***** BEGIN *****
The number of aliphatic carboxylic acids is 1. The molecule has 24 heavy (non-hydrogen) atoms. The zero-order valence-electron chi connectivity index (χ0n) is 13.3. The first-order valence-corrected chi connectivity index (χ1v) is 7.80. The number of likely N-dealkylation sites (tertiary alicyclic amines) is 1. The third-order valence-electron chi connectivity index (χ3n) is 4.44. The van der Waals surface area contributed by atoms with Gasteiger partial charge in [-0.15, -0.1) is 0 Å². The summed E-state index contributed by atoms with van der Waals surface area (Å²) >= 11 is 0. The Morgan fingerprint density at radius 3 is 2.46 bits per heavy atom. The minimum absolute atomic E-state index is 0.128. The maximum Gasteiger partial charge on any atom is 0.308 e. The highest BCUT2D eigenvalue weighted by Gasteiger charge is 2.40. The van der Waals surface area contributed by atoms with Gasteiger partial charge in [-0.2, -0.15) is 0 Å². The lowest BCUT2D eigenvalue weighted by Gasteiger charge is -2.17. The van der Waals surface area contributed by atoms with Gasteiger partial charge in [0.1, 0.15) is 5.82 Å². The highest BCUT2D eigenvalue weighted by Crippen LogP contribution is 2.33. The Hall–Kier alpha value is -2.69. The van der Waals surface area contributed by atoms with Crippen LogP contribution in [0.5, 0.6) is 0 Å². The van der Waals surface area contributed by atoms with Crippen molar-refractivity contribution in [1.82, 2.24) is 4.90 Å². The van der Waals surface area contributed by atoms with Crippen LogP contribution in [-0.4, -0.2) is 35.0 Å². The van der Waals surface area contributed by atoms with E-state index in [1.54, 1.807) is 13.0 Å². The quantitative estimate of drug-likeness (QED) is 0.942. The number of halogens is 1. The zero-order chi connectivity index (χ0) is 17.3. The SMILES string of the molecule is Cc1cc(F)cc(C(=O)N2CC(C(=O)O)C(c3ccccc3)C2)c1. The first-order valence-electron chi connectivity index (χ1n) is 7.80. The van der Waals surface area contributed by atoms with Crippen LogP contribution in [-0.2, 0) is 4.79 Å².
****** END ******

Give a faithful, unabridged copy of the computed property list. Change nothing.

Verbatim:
The number of aliphatic carboxylic acids is 1. The molecule has 24 heavy (non-hydrogen) atoms. The zero-order valence-electron chi connectivity index (χ0n) is 13.3. The first-order valence-corrected chi connectivity index (χ1v) is 7.80. The number of likely N-dealkylation sites (tertiary alicyclic amines) is 1. The third-order valence-electron chi connectivity index (χ3n) is 4.44. The van der Waals surface area contributed by atoms with Gasteiger partial charge in [-0.15, -0.1) is 0 Å². The summed E-state index contributed by atoms with van der Waals surface area (Å²) >= 11 is 0. The Morgan fingerprint density at radius 3 is 2.46 bits per heavy atom. The minimum absolute atomic E-state index is 0.128. The maximum Gasteiger partial charge on any atom is 0.308 e. The highest BCUT2D eigenvalue weighted by Gasteiger charge is 2.40. The van der Waals surface area contributed by atoms with Gasteiger partial charge in [-0.2, -0.15) is 0 Å². The lowest BCUT2D eigenvalue weighted by Gasteiger charge is -2.17. The van der Waals surface area contributed by atoms with Gasteiger partial charge in [0.1, 0.15) is 5.82 Å². The highest BCUT2D eigenvalue weighted by Crippen LogP contribution is 2.33. The Hall–Kier alpha value is -2.69. The van der Waals surface area contributed by atoms with Crippen LogP contribution in [0.5, 0.6) is 0 Å². The van der Waals surface area contributed by atoms with Crippen molar-refractivity contribution in [1.82, 2.24) is 4.90 Å². The van der Waals surface area contributed by atoms with Crippen LogP contribution in [-0.4, -0.2) is 35.0 Å². The van der Waals surface area contributed by atoms with E-state index in [1.54, 1.807) is 13.0 Å². The quantitative estimate of drug-likeness (QED) is 0.942. The number of halogens is 1. The zero-order chi connectivity index (χ0) is 17.3. The SMILES string of the molecule is Cc1cc(F)cc(C(=O)N2CC(C(=O)O)C(c3ccccc3)C2)c1. The first-order valence-electron chi connectivity index (χ1n) is 7.80. The van der Waals surface area contributed by atoms with Crippen LogP contribution in [-0.2, 0) is 4.79 Å².